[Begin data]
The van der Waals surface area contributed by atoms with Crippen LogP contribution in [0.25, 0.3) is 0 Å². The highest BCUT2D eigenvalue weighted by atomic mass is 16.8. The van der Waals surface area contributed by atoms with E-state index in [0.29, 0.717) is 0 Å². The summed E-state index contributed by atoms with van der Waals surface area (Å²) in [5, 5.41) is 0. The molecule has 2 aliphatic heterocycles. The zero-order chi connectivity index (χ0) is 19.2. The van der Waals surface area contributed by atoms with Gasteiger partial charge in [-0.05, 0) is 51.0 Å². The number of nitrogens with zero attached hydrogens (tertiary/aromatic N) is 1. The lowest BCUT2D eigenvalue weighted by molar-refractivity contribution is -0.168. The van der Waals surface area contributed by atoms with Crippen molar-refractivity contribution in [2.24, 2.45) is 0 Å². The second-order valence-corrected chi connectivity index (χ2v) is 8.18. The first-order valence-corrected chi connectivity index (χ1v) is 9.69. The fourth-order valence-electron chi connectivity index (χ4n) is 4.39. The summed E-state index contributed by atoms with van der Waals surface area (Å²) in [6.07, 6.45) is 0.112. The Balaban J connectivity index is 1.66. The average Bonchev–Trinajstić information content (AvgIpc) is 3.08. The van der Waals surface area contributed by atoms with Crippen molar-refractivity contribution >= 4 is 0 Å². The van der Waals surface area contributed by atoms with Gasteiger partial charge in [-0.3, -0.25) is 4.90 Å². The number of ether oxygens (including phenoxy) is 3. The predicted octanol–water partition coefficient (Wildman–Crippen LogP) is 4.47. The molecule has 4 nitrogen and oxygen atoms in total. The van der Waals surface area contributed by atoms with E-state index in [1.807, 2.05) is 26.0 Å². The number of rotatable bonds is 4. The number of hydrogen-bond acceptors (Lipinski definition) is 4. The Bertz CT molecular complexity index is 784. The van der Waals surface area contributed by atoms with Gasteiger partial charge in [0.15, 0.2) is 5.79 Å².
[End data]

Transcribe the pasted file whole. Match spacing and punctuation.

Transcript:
The van der Waals surface area contributed by atoms with Crippen LogP contribution in [0.25, 0.3) is 0 Å². The highest BCUT2D eigenvalue weighted by atomic mass is 16.8. The van der Waals surface area contributed by atoms with E-state index in [0.29, 0.717) is 0 Å². The summed E-state index contributed by atoms with van der Waals surface area (Å²) in [5, 5.41) is 0. The molecule has 2 aliphatic heterocycles. The zero-order chi connectivity index (χ0) is 19.2. The van der Waals surface area contributed by atoms with Gasteiger partial charge in [-0.05, 0) is 51.0 Å². The number of nitrogens with zero attached hydrogens (tertiary/aromatic N) is 1. The lowest BCUT2D eigenvalue weighted by molar-refractivity contribution is -0.168. The van der Waals surface area contributed by atoms with Crippen molar-refractivity contribution in [2.24, 2.45) is 0 Å². The second-order valence-corrected chi connectivity index (χ2v) is 8.18. The first-order valence-corrected chi connectivity index (χ1v) is 9.69. The fourth-order valence-electron chi connectivity index (χ4n) is 4.39. The summed E-state index contributed by atoms with van der Waals surface area (Å²) in [6.07, 6.45) is 0.112. The Balaban J connectivity index is 1.66. The average Bonchev–Trinajstić information content (AvgIpc) is 3.08. The van der Waals surface area contributed by atoms with Crippen molar-refractivity contribution >= 4 is 0 Å². The van der Waals surface area contributed by atoms with Gasteiger partial charge in [-0.3, -0.25) is 4.90 Å². The number of ether oxygens (including phenoxy) is 3. The predicted octanol–water partition coefficient (Wildman–Crippen LogP) is 4.47. The molecule has 4 nitrogen and oxygen atoms in total. The van der Waals surface area contributed by atoms with E-state index in [1.807, 2.05) is 26.0 Å². The number of rotatable bonds is 4. The number of hydrogen-bond acceptors (Lipinski definition) is 4. The Bertz CT molecular complexity index is 784. The van der Waals surface area contributed by atoms with Gasteiger partial charge in [0.15, 0.2) is 5.79 Å².